(posted by Anna Helgeson)
I would like you to meet another*artist participating in Authentic Constructions: Christina Z. Anderson. Christina is invested in the photographic expressions and techniques of the 19th century, such as gum and casein bichromate and mordançage. Her work has shown nationally and internationally in 100 shows and 40 publications. She has authored several books, two of which—The Experimental Photography Workbook and Gum Printing and Other Amazing Contact Printing Processes—have sold worldwide in 40 countries. She is co-author of Handcrafted: The Art and Practice of the Handmade Print (2014, Wang, Jianming, King, Chinese text only), now in its third publication. Gum Printing, A Step by Step Manual Highlighting Artists and Their Creative Practice is scheduled for 2016 publication by Focal Press/Routledge.
Her work in Authentic Constructions is from a series entitled The Bentley Archives in which the photograph becomes both subject and object. She describes the series this way:
Over a century ago a nineteen-year-old Vermont farm boy named Wilson Alwyn Bentley began a 46-year love affair with the typology of snow crystals. A century later, I began my love affair with the mordançage process and at the same time discovered Bentley’s snow crystal photographs.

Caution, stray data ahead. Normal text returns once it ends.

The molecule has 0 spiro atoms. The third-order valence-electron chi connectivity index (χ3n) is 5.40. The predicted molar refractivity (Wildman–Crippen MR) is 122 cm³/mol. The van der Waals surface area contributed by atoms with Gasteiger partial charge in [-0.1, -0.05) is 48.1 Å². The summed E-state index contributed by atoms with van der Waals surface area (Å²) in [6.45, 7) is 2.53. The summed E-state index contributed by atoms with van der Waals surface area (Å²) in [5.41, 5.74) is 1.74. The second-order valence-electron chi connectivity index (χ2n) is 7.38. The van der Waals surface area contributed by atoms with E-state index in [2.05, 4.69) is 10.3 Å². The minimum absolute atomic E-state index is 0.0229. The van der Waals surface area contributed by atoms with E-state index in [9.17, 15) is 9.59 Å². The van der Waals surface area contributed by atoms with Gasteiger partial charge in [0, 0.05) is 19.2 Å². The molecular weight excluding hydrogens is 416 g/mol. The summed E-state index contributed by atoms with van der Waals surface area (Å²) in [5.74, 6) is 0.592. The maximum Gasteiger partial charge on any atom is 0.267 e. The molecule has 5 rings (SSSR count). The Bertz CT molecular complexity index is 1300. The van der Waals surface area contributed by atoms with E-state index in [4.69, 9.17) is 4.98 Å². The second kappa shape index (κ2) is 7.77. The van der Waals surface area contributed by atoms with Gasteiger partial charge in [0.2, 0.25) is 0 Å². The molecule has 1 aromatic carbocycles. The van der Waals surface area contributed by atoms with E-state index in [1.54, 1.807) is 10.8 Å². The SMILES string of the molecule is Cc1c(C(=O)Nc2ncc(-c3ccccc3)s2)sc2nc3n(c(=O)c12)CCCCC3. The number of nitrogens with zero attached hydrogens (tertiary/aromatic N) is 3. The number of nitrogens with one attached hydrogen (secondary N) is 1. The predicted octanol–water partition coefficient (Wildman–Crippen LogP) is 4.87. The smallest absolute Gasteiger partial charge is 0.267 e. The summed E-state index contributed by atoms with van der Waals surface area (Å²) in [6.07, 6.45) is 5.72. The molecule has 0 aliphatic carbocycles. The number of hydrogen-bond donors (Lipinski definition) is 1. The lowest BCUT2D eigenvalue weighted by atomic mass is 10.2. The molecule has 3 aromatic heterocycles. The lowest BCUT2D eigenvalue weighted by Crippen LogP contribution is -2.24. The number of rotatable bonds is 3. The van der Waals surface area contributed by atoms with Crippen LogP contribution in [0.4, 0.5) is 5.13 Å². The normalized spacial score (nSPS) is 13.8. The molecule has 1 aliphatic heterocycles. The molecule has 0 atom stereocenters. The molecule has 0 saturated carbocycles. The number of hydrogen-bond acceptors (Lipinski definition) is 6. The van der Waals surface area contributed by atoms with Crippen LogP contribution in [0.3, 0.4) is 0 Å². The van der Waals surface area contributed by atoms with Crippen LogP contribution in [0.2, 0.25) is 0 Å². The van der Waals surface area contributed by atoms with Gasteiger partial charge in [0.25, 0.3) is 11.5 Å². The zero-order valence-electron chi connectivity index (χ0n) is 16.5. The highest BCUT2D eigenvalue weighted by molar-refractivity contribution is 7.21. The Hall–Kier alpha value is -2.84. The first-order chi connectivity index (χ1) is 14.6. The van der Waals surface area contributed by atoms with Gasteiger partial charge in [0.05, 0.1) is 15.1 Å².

Bentley’s snowflakes with their black backgrounds were perfect for mordançage. The backgrounds would veil and dissolve in the caustic bath—a fitting visual metaphor for the floating and ephemeral nature of a snowflake. And because each mordançage print is completely unique, how equally fitting to the uniqueness of snowflakes. In the summer of 2010 the Jericho Historical Society granted me permission to use Bentley’s archives. I created contact negatives from 52 of the 5000+ snow crystal images, which I then printed onto 8×10” gelatin silver paper. The prints went through the chemical baths out in the garage with its requisite excellent ventilation. Here was more connection with Bentley for he, too, did all of his photography in his garage. For Bentley, the garage provided the cold that would preserve the snow crystals long enough to photograph. In my case, heat and sun, not cold, are my allies. They speed the process along, and work to produce unique colors on a normally monochromatic black and white paper.
Christina Z. Anderson currently works as Associate Professor of Photography at Montana State University, in Bozeman and is a regular visitor to this region leading workshops at Penland School of Crafts, Appalachian State, UNCA, and Bookworks. She will be in Asheville for photo+craft and the opening reception of Authentic Constructions, Friday, April 1st from 4 – 5:30pm. To see more of her work, visit christinaZanderson.com.
* for the first of this series see Introducing Constance Thalken posted on March 3.